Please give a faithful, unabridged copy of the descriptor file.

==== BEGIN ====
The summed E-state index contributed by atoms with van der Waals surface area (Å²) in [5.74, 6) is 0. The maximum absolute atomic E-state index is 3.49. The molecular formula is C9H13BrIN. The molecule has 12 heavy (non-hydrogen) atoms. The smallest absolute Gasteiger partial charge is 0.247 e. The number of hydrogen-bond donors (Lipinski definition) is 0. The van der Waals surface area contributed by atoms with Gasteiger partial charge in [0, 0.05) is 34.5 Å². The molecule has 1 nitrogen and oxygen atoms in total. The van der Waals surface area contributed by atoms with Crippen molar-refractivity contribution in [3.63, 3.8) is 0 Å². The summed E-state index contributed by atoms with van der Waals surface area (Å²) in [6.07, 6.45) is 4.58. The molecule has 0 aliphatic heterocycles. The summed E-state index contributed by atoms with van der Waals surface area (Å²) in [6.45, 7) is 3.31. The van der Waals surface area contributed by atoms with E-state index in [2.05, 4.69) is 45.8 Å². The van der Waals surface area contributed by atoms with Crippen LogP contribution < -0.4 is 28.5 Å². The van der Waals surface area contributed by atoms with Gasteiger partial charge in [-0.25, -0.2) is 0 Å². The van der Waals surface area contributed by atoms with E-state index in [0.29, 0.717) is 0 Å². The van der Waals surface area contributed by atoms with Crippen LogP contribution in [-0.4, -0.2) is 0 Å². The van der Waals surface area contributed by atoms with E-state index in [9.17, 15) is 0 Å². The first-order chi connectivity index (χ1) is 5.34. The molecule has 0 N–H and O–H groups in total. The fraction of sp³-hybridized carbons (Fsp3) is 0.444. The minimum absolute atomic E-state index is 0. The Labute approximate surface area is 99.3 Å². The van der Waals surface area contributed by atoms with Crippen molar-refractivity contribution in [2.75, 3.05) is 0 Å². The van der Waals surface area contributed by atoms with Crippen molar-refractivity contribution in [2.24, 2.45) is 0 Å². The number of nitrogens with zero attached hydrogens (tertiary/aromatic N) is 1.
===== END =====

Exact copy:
The summed E-state index contributed by atoms with van der Waals surface area (Å²) in [5.74, 6) is 0. The maximum absolute atomic E-state index is 3.49. The molecular formula is C9H13BrIN. The molecule has 12 heavy (non-hydrogen) atoms. The smallest absolute Gasteiger partial charge is 0.247 e. The number of hydrogen-bond donors (Lipinski definition) is 0. The van der Waals surface area contributed by atoms with Gasteiger partial charge in [0, 0.05) is 34.5 Å². The molecule has 1 nitrogen and oxygen atoms in total. The van der Waals surface area contributed by atoms with Crippen molar-refractivity contribution in [3.63, 3.8) is 0 Å². The summed E-state index contributed by atoms with van der Waals surface area (Å²) in [6.07, 6.45) is 4.58. The molecule has 0 aliphatic heterocycles. The summed E-state index contributed by atoms with van der Waals surface area (Å²) in [6.45, 7) is 3.31. The van der Waals surface area contributed by atoms with E-state index in [2.05, 4.69) is 45.8 Å². The van der Waals surface area contributed by atoms with Crippen LogP contribution < -0.4 is 28.5 Å². The van der Waals surface area contributed by atoms with Gasteiger partial charge in [-0.25, -0.2) is 0 Å². The van der Waals surface area contributed by atoms with E-state index in [0.29, 0.717) is 0 Å². The van der Waals surface area contributed by atoms with Crippen LogP contribution in [-0.4, -0.2) is 0 Å². The van der Waals surface area contributed by atoms with E-state index in [9.17, 15) is 0 Å². The first-order chi connectivity index (χ1) is 5.34. The molecule has 0 N–H and O–H groups in total. The fraction of sp³-hybridized carbons (Fsp3) is 0.444. The minimum absolute atomic E-state index is 0. The Labute approximate surface area is 99.3 Å². The van der Waals surface area contributed by atoms with Crippen molar-refractivity contribution in [2.75, 3.05) is 0 Å². The van der Waals surface area contributed by atoms with Crippen molar-refractivity contribution in [2.24, 2.45) is 0 Å². The number of nitrogens with zero attached hydrogens (tertiary/aromatic N) is 1.